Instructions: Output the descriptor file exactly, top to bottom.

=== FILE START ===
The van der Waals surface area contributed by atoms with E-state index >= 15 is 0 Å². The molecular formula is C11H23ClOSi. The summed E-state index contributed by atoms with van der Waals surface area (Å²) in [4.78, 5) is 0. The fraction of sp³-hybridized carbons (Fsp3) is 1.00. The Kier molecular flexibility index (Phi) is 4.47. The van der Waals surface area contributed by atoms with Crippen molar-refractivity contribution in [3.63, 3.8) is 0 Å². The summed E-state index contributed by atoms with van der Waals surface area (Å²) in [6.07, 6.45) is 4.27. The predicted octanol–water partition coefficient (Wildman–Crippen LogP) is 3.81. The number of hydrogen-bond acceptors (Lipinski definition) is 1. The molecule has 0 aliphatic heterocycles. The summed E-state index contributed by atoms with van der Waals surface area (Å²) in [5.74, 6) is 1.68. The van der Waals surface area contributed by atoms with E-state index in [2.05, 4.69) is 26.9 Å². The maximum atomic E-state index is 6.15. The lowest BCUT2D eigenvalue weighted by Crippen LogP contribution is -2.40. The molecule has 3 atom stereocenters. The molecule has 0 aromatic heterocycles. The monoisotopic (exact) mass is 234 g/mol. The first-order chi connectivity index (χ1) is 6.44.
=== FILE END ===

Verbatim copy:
The van der Waals surface area contributed by atoms with E-state index >= 15 is 0 Å². The molecular formula is C11H23ClOSi. The summed E-state index contributed by atoms with van der Waals surface area (Å²) in [4.78, 5) is 0. The fraction of sp³-hybridized carbons (Fsp3) is 1.00. The Kier molecular flexibility index (Phi) is 4.47. The van der Waals surface area contributed by atoms with Crippen molar-refractivity contribution in [3.63, 3.8) is 0 Å². The summed E-state index contributed by atoms with van der Waals surface area (Å²) in [6.07, 6.45) is 4.27. The predicted octanol–water partition coefficient (Wildman–Crippen LogP) is 3.81. The number of hydrogen-bond acceptors (Lipinski definition) is 1. The molecule has 0 aliphatic heterocycles. The summed E-state index contributed by atoms with van der Waals surface area (Å²) in [5.74, 6) is 1.68. The van der Waals surface area contributed by atoms with E-state index in [2.05, 4.69) is 26.9 Å². The maximum atomic E-state index is 6.15. The lowest BCUT2D eigenvalue weighted by Crippen LogP contribution is -2.40. The molecule has 3 atom stereocenters. The molecule has 0 aromatic heterocycles. The monoisotopic (exact) mass is 234 g/mol. The first-order chi connectivity index (χ1) is 6.44.